Brews & Eats
The Ocelot takes you through a history of hummus

Hummus is the undisputed king of dips - and has been consumed for thousands of years throughout the Middle East.

They say that the first taste is with the eye… and at first sight, the beige snack does not exactly call out to be eaten. If I’m being brutally honest, it has all the visual charm of a freshly deposited cat turd, and even a little sprig of parsley does little to lend it visual appeal. However just one nibble of that garlicky savoury gloop does something to your head, you are never the same afterwards… you are always chasing the hummus dragon - not in an insane way - but you do quietly begin to realise that your every action is in some way geared towards the next savoury hit. The word hummus derives from the Arabic word for chickpea - the main ingredient. These are cooked, mashed and blended with tahini (a paste made from sesame seeds) olive oil, lemon juice, garlic and salt. Simple. Beautiful. Addictive. Many regions around the world claim to be the place where hummus was invented, and who can blame them? And the truth is probably that people have been squashing chickpeas into a paste and chucking in whatever else they can find all over the Middle East for thousands of years. According to written records, the chickpea was consumed in ancient Palestine, and was one of the earliest crops in Mesopotamia, as well as a common food on the streets of ancient Rome.  It is also known that the ancient Greek philosophers Plato and Socrates made reference to the nutritional value of hummus in their writings.  Which does then beg the question, why are we so late to the party?  Hummus began to make the transition from a niche hippy dippy food in the late 1980s, with upmarket supermarket Waitrose being the first British supermarket to stock it. Marks and Spencer followed suit in 1990 and today four of its top five selling dips are hummus. Tesco, which began selling it in the late 90s, now sells over 30 million pots a year. Hummus is high in iron and vitamin C, and has beneficial amounts of both vitamin B6 and folate. It is also a good source of protein, fibre and potassium.  It’s also incredibly convenient and has become the acceptable face of fridge based snacking.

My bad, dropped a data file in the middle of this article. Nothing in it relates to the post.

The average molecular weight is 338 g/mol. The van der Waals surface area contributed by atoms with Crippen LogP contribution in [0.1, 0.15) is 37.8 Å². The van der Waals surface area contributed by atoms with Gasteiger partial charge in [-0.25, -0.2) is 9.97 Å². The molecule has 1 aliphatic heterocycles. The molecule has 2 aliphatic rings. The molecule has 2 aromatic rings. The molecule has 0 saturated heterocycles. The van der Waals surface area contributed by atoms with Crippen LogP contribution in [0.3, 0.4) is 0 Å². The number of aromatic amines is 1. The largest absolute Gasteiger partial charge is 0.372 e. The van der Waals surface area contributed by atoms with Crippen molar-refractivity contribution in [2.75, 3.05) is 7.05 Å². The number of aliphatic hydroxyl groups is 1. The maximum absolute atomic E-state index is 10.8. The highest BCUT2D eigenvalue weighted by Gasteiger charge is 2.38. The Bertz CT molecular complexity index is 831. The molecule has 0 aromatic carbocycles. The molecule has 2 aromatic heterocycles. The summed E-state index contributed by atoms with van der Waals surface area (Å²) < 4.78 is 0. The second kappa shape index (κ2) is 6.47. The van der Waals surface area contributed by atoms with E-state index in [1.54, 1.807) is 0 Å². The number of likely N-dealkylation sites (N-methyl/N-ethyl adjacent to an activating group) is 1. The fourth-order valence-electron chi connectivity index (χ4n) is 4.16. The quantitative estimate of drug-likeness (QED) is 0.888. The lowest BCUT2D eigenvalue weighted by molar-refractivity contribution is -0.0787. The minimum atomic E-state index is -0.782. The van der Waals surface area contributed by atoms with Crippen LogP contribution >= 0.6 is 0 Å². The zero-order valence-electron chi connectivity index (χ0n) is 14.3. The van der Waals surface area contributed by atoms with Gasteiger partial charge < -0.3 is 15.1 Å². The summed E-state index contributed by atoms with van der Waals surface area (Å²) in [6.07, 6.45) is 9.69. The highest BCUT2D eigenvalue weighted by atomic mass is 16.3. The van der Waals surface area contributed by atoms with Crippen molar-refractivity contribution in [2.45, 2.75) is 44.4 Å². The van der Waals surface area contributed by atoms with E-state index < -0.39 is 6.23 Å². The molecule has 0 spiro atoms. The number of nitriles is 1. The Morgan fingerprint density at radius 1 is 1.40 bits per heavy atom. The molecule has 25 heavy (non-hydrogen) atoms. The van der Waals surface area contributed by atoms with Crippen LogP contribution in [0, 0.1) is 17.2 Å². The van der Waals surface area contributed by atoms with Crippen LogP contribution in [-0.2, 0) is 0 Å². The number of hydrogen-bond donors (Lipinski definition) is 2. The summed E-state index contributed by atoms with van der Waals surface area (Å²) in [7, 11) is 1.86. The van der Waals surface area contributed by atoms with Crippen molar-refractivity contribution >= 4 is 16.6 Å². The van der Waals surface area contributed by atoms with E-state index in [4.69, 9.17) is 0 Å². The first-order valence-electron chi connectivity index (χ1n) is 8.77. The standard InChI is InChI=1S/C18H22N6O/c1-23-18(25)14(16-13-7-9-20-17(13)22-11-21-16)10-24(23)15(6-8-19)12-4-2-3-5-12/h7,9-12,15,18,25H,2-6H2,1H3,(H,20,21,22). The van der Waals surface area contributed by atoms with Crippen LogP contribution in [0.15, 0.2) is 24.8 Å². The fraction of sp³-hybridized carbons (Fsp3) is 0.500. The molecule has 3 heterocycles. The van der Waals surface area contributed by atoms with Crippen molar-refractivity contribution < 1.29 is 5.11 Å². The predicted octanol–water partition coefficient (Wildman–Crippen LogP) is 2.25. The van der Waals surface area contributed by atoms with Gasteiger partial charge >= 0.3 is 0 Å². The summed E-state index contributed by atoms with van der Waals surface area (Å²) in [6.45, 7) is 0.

• The Ocelot takes you through a history of hummus